It's time to rethink the food supply chain

By Freddie Pierce
When a normal business-to-business supply chain falters, parts and products might not be delivered as promised. But what happens when problems affect t...

When a normal business-to-business supply chain falters, parts and products might not be delivered as promised. But what happens when problems affect the food supply chain?

An interesting blog post on suggest that the food supply chain is at risk, and that enough hasn’t been done to make sure the handling and distributing of food is safe.

The blog sources the ARC report, “Food Safety: Are We Getting Better or Worse?” Unfortunately, those who are not ARC clients will not be able to read it, but the blog itself does express statistics that back up its concerns on the food supply chain.

According to the report, in each year in the United States there are 76 million gastrointestinal illnesses reported, resulting in 325,000 hospitalizations, 5,000 deaths and billions of dollars in medical costs.

The post compares those numbers, which have been relatively constant over the years, to car safety, where car accidents killed about the same number of people in the U.S. in 1950 as they did in 2009. So despite there being millions of more cars on the road, advancements in driver safety have kept deaths in automobiles down.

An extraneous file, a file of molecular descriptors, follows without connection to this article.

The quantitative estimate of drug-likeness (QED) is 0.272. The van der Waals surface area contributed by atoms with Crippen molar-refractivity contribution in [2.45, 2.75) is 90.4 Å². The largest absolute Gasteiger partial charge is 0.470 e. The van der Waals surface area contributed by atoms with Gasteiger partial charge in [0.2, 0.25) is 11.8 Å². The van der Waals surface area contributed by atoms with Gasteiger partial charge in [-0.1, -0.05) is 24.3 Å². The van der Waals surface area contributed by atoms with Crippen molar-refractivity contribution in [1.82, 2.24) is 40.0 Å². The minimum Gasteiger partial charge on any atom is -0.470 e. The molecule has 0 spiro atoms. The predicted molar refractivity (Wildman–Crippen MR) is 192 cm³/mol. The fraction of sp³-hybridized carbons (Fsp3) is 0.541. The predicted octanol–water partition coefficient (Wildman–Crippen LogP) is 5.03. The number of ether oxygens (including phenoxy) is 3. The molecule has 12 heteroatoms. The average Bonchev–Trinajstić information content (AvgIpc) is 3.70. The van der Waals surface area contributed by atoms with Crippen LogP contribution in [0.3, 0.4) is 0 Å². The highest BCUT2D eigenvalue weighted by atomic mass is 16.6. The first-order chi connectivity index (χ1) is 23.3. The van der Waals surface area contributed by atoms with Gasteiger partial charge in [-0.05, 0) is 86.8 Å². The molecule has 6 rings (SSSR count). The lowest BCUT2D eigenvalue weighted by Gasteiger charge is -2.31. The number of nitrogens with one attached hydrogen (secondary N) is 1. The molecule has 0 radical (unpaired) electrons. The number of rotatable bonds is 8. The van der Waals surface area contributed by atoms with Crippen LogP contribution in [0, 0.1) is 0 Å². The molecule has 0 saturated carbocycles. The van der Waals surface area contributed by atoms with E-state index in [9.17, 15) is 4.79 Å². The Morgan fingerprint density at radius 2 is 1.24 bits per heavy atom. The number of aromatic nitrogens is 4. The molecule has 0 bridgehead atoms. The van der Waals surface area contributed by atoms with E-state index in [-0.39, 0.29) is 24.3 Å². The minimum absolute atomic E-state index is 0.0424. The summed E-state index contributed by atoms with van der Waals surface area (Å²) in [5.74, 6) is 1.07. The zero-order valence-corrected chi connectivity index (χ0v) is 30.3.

The report also says that major safety developments have been made in the manufacturing and mining industries.

Why isn’t it the same with food safety?

The ARC report argues that “global sourcing and rapid distribution” are to blame. Below is an excerpt from the report:

The Red Sudan incident is a perfect example. Sudan 1, a banned carcinogenic red food dye, was used to make red chili powder. This single ingredient created a major global incident before authorities discovered it had entered the global food supply chain, prompting dozens of product recalls. Over 600 food products were recalled. These included curry sauce, Worcester sauce, pesto sauce, ready-to-eat meals, soups, sausage, pizza, and Dijon mustard from major food companies such as Unilever, Heinz, McDonald’s, Tesco, and Sainsbury.

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Many foods share the same common ingredients, which can throw the global food supply chain out of whack should one of those ingredients have a problem. The distribution of food nowadays is also much broader than it has ever been before, which helps spread food supply chain woes from country to country.

 So what can we do? The author of the blog suggests total visibility in the food supply chain, from “farm to fork.” That seems like a very ambitious approach to solving the problem, but advances in the food supply chain are long overdue.


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